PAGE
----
The New York City Department of Education had announced the closure three years earlier, citing persistent violence and a graduation rate of around fifty per cent. Accordingly, the department had begun to “co-locate” four newly created “small schools” in the old building. Advocates argue that small schools can best resolve many of the ills associated with urban education, but the reorganization produced a logistical problem. The schools tended to operate like siblings competing for bathroom time. Access to the building’s communal spaces was at a premium. Unable to secure the auditorium for a graduating class of two dozen, Jamaica High School found itself, both figuratively and literally, pushed out.

Underscoring the indignities that attended the school’s last days was a difficult irony: for much of its time, Jamaica was a gemstone of the city’s public-education system. In 1981, the schools chancellor, Frank Macchiarola, decided to take on the additional role of an interim high-school principal, in order to better appreciate the daily demands of school administration. He chose Jamaica, and was roundly criticized for picking such an easy school to lead. Four years later, the U.S. Department of Education named it one of the most outstanding public secondary schools in the nation. Alumni include Stephen Jay Gould, Attorney General John Mitchell, Representative Sheila Jackson Lee, Walter O’Malley, Paul Bowles, and three winners of the Pulitzer Prize: Gunther Schuller, Art Buchwald, and Alan Dugan. Bob Beamon, who set a world record for the long jump in the 1968 Olympics, graduated with the class of ’65. The school’s closure felt less like the shuttering of a perennial emblem of stagnation than like the erasure of a once great institution that had somehow ceased to be so.

Jamaica had become an institution of the type that has vexed city policymakers and educators: one charged with serving a majority-minority student body, most of whose members qualified as poor, and whose record was defined by chronic underachievement and academic failure. Even so, word of the school’s closure angered students and their families, the community, and alumni. I was among them—I graduated with the class of ’87—and for me, as for many former students, the school was a figment of recollection, frozen in its academic glory. George Vecsey, the former Times sports columnist and a member of the class of ’56, accused Joel Klein, Mayor Michael Bloomberg’s schools chancellor, of “cooking the books,” to make schools slated for closure appear worse than they were, and compared the Department of Education’s closure policies to the nihilism of Pol Pot. Vecsey later apologized for having slighted the suffering of Cambodia, but he held to his contention that Klein ruled by dictatorial fiat. He wrote, in a blog, “The city destroyed a piece of history because of its own failure.”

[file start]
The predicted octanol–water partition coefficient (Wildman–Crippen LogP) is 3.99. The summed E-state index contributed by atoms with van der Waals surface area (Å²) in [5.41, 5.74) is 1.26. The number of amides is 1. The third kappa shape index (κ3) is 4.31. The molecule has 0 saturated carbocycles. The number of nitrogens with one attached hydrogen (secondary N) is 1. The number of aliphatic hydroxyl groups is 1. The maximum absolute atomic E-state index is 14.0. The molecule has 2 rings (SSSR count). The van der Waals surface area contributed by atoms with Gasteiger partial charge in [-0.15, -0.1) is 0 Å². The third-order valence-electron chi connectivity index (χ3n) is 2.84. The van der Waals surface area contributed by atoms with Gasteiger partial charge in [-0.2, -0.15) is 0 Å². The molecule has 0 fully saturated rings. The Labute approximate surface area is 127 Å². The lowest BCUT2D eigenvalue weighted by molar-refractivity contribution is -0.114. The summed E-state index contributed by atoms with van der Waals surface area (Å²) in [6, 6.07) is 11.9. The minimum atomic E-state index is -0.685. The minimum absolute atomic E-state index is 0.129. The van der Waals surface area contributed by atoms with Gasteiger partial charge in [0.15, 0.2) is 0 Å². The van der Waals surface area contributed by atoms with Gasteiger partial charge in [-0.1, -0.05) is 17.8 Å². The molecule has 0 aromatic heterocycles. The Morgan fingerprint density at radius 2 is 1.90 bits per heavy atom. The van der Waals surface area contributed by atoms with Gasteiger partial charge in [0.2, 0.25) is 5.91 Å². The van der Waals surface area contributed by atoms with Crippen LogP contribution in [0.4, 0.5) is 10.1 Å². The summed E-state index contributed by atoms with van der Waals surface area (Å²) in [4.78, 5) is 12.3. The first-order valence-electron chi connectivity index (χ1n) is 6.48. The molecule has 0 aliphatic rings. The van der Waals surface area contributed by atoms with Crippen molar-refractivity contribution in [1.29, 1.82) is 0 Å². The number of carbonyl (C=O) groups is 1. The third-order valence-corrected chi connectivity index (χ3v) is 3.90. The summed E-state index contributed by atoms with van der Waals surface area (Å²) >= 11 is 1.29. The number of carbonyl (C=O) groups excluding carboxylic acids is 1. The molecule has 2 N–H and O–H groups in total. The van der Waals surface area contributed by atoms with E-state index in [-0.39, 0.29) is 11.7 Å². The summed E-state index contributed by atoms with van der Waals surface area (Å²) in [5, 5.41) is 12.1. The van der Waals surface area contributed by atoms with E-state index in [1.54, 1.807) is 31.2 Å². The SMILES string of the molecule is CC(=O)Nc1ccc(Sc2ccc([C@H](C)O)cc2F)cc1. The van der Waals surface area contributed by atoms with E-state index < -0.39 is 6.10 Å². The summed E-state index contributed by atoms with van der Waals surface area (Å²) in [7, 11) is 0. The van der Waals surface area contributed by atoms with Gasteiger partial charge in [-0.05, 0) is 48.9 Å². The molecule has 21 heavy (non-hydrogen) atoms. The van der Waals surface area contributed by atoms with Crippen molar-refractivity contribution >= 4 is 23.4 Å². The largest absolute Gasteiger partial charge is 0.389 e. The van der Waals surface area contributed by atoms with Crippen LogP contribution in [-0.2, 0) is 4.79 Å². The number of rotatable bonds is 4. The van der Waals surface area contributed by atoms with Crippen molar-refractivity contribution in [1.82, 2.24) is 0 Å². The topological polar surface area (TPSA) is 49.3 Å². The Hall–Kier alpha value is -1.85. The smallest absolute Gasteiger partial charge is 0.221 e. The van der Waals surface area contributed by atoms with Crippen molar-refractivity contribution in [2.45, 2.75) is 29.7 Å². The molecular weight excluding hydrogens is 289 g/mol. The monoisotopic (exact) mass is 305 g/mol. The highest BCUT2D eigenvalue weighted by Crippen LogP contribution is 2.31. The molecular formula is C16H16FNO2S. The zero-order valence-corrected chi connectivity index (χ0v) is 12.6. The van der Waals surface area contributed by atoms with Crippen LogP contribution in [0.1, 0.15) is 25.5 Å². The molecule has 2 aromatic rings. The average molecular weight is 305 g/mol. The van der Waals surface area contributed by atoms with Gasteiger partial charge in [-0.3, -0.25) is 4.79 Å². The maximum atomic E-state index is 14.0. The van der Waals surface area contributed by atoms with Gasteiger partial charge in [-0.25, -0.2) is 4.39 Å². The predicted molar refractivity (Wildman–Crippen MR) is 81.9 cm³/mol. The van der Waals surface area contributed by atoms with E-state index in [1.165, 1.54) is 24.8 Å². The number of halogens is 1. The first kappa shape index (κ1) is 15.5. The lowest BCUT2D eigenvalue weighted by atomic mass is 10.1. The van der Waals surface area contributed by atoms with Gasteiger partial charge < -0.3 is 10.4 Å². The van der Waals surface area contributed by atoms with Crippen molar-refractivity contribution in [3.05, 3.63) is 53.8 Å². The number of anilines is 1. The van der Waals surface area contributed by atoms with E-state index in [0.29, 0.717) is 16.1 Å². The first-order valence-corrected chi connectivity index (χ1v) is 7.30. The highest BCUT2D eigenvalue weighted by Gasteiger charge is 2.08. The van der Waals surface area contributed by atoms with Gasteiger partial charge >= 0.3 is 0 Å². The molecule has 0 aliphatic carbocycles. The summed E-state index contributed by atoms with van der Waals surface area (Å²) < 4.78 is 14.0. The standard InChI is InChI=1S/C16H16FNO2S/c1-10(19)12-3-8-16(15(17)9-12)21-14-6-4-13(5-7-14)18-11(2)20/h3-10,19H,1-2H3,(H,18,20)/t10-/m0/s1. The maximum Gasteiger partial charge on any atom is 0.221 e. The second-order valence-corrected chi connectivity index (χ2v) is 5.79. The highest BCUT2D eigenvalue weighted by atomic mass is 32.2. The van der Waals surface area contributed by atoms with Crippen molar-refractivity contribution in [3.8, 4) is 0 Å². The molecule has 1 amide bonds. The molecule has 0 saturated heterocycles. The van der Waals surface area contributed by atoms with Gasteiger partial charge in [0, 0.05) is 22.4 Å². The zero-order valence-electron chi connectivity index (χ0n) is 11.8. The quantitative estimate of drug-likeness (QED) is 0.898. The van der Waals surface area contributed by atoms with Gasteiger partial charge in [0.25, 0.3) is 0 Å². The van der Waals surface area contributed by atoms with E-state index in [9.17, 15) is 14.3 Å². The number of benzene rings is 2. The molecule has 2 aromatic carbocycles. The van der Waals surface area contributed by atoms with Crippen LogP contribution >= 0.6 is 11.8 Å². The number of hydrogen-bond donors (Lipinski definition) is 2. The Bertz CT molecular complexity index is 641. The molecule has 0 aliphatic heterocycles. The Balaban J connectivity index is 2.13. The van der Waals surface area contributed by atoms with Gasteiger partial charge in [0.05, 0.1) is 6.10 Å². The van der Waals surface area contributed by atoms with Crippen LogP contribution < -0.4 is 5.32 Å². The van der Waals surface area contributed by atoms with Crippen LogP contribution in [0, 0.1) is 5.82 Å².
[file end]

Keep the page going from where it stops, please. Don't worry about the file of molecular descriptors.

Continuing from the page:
There are two broadly competing narratives about school closure. The one commonly told by teachers, students, and many parents at underperforming schools centers on a lack of financial and material resources, which insures that the schools will be unable to meet even minimum standards. Strongly connected to this version is a belief that closure functions as a kind of veiled union-busting: shutting a school allows reformers to sidestep contracts and remove long-term teachers.

Reformers view closure as a necessary corrective to what they see as bloated bureaucracies, inept teachers, and unaccountable unions. They argue that urban schools are often too large to give students the attention they need. In 2000, the Gates Foundation began funding education reform, with an emphasis on reducing school size. Nine years later, in an annual newsletter, the foundation reported that its efforts had not met with significant success, particularly with schools “that did not take radical steps to change the culture, such as allowing the principal to pick the team of teachers or change the curriculum.” The foundation also said that it “had less success trying to change an existing school than helping to create a new school.” The reform movement nationwide increasingly saw closure and the creation of new institutions—as opposed to funding and reorganizing existing schools—as the way forward.